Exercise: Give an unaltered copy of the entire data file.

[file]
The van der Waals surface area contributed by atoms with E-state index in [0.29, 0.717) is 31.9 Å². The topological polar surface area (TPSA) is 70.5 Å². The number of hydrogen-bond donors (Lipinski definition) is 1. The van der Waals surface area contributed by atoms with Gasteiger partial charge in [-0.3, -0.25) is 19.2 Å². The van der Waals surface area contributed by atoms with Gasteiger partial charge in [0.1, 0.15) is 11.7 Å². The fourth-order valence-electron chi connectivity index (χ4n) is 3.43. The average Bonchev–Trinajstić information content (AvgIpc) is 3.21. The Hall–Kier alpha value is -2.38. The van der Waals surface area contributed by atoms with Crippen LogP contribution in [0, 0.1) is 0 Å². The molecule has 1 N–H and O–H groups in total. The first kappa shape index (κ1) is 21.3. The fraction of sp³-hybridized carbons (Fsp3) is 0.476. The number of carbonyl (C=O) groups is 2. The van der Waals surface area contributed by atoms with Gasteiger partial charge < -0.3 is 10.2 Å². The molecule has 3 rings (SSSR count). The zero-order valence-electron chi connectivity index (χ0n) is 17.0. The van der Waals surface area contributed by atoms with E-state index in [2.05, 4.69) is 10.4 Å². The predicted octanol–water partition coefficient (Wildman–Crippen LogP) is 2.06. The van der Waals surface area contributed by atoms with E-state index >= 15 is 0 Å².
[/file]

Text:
The van der Waals surface area contributed by atoms with E-state index in [0.29, 0.717) is 31.9 Å². The topological polar surface area (TPSA) is 70.5 Å². The number of hydrogen-bond donors (Lipinski definition) is 1. The van der Waals surface area contributed by atoms with Gasteiger partial charge in [-0.3, -0.25) is 19.2 Å². The van der Waals surface area contributed by atoms with Gasteiger partial charge in [0.1, 0.15) is 11.7 Å². The fourth-order valence-electron chi connectivity index (χ4n) is 3.43. The average Bonchev–Trinajstić information content (AvgIpc) is 3.21. The Hall–Kier alpha value is -2.38. The van der Waals surface area contributed by atoms with Crippen LogP contribution in [0, 0.1) is 0 Å². The molecule has 1 N–H and O–H groups in total. The first kappa shape index (κ1) is 21.3. The fraction of sp³-hybridized carbons (Fsp3) is 0.476. The number of carbonyl (C=O) groups is 2. The van der Waals surface area contributed by atoms with Gasteiger partial charge < -0.3 is 10.2 Å². The molecule has 3 rings (SSSR count). The zero-order valence-electron chi connectivity index (χ0n) is 17.0. The van der Waals surface area contributed by atoms with E-state index in [2.05, 4.69) is 10.4 Å². The predicted octanol–water partition coefficient (Wildman–Crippen LogP) is 2.06. The van der Waals surface area contributed by atoms with E-state index >= 15 is 0 Å².